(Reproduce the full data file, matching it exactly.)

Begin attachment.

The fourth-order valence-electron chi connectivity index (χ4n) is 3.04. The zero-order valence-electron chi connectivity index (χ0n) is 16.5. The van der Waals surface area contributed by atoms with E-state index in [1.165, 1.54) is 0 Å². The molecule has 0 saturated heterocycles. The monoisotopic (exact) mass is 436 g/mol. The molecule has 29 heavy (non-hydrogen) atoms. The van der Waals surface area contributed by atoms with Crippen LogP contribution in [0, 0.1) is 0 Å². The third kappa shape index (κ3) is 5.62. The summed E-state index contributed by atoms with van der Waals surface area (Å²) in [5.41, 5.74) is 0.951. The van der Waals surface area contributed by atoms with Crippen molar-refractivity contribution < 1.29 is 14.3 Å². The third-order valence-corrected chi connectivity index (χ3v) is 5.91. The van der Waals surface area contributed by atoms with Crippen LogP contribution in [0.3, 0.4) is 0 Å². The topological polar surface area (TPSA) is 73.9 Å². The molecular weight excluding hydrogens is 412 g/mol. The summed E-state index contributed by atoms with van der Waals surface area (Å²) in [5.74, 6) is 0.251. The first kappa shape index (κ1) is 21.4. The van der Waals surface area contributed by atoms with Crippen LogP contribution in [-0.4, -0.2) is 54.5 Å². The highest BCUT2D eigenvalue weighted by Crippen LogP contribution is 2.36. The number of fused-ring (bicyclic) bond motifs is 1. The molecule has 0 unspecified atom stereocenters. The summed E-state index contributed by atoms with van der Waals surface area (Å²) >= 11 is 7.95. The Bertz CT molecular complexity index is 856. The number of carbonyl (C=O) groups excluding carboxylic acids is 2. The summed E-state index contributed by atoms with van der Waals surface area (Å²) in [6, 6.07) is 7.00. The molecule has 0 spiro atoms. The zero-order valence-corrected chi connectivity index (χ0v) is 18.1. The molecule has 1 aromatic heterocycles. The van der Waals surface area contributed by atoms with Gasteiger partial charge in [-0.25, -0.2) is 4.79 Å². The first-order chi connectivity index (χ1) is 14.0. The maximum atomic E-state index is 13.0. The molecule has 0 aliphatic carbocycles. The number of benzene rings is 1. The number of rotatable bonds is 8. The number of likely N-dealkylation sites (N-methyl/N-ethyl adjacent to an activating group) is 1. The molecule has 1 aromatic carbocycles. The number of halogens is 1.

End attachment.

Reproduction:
The fourth-order valence-electron chi connectivity index (χ4n) is 3.04. The zero-order valence-electron chi connectivity index (χ0n) is 16.5. The van der Waals surface area contributed by atoms with E-state index in [1.165, 1.54) is 0 Å². The molecule has 0 saturated heterocycles. The monoisotopic (exact) mass is 436 g/mol. The molecule has 29 heavy (non-hydrogen) atoms. The van der Waals surface area contributed by atoms with Crippen LogP contribution in [0, 0.1) is 0 Å². The third kappa shape index (κ3) is 5.62. The summed E-state index contributed by atoms with van der Waals surface area (Å²) in [5.41, 5.74) is 0.951. The van der Waals surface area contributed by atoms with Crippen molar-refractivity contribution < 1.29 is 14.3 Å². The third-order valence-corrected chi connectivity index (χ3v) is 5.91. The van der Waals surface area contributed by atoms with Crippen LogP contribution in [0.3, 0.4) is 0 Å². The topological polar surface area (TPSA) is 73.9 Å². The molecular weight excluding hydrogens is 412 g/mol. The summed E-state index contributed by atoms with van der Waals surface area (Å²) in [5.74, 6) is 0.251. The first kappa shape index (κ1) is 21.4. The van der Waals surface area contributed by atoms with Crippen LogP contribution in [-0.4, -0.2) is 54.5 Å². The highest BCUT2D eigenvalue weighted by Crippen LogP contribution is 2.36. The number of fused-ring (bicyclic) bond motifs is 1. The molecule has 0 unspecified atom stereocenters. The summed E-state index contributed by atoms with van der Waals surface area (Å²) >= 11 is 7.95. The Bertz CT molecular complexity index is 856. The number of carbonyl (C=O) groups excluding carboxylic acids is 2. The summed E-state index contributed by atoms with van der Waals surface area (Å²) in [6, 6.07) is 7.00. The molecule has 0 spiro atoms. The zero-order valence-corrected chi connectivity index (χ0v) is 18.1. The molecule has 1 aromatic heterocycles. The van der Waals surface area contributed by atoms with Gasteiger partial charge in [-0.25, -0.2) is 4.79 Å². The first-order chi connectivity index (χ1) is 14.0. The maximum atomic E-state index is 13.0. The molecule has 0 aliphatic carbocycles. The number of benzene rings is 1. The number of rotatable bonds is 8. The number of likely N-dealkylation sites (N-methyl/N-ethyl adjacent to an activating group) is 1. The molecule has 1 aromatic carbocycles. The number of halogens is 1.